In the pièce de résistance of the episode, Richard returns home to tell a ramen slurping Erlich (who is sure to be coming to a meme near you) that he has decided to take the modest offer from Belson in exchange for the chance to become his own CEO. Instead of the expected blow-up, Erlich is totally onboard with the idea, admitting that when he sold his own startup, he also sold a piece of his heart.

It's an optimistic end to a show that is more than a little bit cynical about the culture of Silicon Valley. What makes it interesting is that the plot of Silicon Valley (at least so far) is distinctly different than the one playing itself out over and over again in the tech industry. From Instagram to WhatsApp, most companies have a great idea, grow it, and then sell it to the Hooli's of the world (which doesn't work out for everyone). Will Richard and company do the same? Will Erlich ever find a t-shirt that fits his body? Will I ever understand what "algorithm" means beyond thinking of it as "fancy math"? At least one of these questions should be answered this season.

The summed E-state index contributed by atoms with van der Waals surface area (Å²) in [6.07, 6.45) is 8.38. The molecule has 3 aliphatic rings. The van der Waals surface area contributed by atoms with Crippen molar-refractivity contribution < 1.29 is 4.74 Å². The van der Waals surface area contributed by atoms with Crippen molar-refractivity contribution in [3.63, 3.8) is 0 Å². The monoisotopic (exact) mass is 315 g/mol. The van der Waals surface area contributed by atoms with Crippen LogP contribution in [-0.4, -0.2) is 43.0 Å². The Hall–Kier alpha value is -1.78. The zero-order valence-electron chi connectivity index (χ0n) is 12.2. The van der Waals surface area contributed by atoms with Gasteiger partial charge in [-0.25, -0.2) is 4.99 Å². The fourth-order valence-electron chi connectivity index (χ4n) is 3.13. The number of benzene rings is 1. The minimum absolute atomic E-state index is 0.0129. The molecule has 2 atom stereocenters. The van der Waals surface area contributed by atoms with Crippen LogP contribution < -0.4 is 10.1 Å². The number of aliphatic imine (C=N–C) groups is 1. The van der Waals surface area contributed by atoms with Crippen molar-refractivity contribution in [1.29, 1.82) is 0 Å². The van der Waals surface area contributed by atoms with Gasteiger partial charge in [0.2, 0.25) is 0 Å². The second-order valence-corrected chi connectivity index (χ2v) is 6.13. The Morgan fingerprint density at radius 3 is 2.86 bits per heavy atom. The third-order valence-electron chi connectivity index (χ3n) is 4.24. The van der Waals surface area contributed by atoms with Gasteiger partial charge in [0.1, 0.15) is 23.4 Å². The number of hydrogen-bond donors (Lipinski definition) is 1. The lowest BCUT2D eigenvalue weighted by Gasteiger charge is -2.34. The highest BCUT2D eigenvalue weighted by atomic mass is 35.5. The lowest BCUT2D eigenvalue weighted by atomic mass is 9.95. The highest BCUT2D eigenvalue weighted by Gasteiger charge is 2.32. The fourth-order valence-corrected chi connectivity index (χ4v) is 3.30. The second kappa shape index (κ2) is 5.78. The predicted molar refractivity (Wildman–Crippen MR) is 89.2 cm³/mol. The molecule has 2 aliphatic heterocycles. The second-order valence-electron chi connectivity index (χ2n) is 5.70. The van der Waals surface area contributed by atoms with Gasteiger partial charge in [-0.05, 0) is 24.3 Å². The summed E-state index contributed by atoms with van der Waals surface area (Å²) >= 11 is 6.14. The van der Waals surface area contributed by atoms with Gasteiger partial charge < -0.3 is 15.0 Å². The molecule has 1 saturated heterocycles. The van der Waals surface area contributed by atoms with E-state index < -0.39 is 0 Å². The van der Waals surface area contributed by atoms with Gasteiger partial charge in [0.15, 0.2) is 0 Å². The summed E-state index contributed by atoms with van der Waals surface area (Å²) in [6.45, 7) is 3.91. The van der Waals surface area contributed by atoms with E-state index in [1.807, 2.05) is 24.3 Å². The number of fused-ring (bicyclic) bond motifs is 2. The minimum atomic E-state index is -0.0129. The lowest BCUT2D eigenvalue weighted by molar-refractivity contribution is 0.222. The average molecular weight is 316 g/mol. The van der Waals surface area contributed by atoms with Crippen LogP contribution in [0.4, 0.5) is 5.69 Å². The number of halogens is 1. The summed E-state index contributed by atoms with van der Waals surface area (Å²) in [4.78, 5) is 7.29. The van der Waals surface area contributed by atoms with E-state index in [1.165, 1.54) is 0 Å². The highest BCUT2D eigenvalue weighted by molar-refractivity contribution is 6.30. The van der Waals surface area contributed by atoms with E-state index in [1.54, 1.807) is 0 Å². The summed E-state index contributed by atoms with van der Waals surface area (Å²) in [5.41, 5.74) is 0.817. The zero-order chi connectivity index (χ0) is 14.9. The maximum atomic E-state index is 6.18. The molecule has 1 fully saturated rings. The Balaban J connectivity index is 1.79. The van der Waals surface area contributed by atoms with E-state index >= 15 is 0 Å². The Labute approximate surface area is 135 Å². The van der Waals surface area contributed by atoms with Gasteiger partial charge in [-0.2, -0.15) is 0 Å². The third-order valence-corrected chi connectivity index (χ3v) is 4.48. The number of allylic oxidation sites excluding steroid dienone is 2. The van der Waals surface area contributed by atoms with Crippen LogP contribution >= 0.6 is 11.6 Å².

If you missed the pilot, watch the full episode below (warning: content is rated TV-MA):

How much is a college championship ring worth?

Marketplace - American Public Media - Tue, 2014-04-08 00:57

The University of  Connecticut beat the University of Kentucky on Monday night during the NCAA championship game.  The Huskies won the glory.  The confetti bath.  The right to star in this year’s “One Shining Moment”. 

 

And, presumably, a few months from now, the players will get a championship ring.  A big, blingy championship ring, like this one (photo courtesy of The Associated Press):